The rabbi of a Texas synagogue that was the scene of a hostage stand-off recounted on Monday how he threw a chair at the gunman, allowing those being held to escape.
During the “last hour” of the 10-hour ordeal Saturday their captor “wasn’t getting what he wanted,” Charlie Cytron-Walker, rabbi of Congregation Beth Israel in the small town of Colleyville, near Dallas, told CBS.
“In the last hour of our hostage crisis, the gunman became increasingly belligerent and threatening,” the rabbi said in a statement of terrorist Malik Faisal Akram, who “wasn’t getting what he wanted.”
“It didn’t look good. It didn’t sound good. We were terrified,” he told “CBS Mornings” Monday. He said he recalled the security training warning that “when your life is threatened, you need to do whatever you can to get to safety.”
“The exit wasn’t too far away,” Cytron-Walker said. “I told them to go. I threw a chair at the gunman, and I headed for the door. And all three of us were able to get out with even a shot being fired.”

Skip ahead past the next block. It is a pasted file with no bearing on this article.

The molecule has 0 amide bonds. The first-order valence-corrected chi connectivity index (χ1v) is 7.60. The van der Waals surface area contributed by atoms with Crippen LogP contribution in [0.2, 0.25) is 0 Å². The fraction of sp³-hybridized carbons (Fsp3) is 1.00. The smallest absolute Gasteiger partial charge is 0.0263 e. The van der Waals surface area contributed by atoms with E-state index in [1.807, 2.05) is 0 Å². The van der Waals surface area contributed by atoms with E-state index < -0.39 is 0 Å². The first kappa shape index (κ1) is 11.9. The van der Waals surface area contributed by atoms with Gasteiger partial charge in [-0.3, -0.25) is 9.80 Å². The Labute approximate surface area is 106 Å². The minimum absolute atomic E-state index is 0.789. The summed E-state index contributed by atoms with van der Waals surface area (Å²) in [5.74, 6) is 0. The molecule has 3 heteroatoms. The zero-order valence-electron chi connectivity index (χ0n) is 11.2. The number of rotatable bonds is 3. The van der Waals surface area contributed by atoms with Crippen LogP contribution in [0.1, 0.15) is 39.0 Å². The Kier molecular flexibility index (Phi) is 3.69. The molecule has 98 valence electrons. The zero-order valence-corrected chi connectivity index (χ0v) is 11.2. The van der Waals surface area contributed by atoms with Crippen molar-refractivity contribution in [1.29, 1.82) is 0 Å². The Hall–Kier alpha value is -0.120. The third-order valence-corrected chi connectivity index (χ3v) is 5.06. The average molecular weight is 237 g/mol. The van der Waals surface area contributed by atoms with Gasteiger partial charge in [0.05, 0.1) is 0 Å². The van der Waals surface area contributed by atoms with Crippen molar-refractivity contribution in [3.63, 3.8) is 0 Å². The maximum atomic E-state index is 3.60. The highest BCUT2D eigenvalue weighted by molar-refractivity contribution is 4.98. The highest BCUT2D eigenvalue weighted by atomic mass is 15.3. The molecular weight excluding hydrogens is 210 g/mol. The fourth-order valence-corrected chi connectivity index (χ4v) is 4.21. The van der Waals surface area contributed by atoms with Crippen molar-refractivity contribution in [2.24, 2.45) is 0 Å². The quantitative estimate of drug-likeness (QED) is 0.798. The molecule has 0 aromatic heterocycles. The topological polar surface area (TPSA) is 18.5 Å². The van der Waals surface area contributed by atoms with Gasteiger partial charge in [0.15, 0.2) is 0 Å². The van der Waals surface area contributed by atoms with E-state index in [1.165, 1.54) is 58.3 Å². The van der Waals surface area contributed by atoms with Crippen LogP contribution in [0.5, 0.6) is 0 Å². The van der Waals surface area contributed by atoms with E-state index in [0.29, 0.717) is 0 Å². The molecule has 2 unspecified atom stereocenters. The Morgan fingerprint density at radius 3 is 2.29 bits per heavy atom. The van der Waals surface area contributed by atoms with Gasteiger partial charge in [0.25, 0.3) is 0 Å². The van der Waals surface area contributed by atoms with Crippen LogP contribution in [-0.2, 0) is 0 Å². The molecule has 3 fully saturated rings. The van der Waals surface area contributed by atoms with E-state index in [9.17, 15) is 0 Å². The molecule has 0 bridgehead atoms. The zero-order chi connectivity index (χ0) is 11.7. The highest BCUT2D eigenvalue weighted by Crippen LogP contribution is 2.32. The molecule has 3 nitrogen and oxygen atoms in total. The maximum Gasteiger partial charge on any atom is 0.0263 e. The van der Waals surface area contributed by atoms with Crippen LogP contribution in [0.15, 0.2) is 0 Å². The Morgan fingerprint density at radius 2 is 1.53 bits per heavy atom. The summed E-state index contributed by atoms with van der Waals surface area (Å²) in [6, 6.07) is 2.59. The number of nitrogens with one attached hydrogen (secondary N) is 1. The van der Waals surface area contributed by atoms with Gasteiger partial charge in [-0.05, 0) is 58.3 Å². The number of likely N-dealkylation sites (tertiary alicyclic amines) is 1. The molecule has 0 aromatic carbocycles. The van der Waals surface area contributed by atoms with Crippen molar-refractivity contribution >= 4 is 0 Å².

Another man held hostage, Jeffrey R. Cohen, wrote on Facebook Monday that at one point during the siege, the gunman ordered the trio to their knees. Instead, Cohen said, he reared up in his chair, slowly moving his head and mouthing “no” with the group fleeing as Akram moved to return to his own chair. “We escaped. We weren’t released or freed,” Cohen wrote.
Akram, 44, was shot and killed after the hostages ran out. Authorities have declined to say who shot Akram, saying it was still under investigation.
Although Cytron-Walker and his congregants had been “threatened the entire time,” the rabbi said that “fortunately, none of us were physically injured.” He was convinced that the “multiple security courses” his synagogue had held with police, the FBI and other groups were crucial to their survival.
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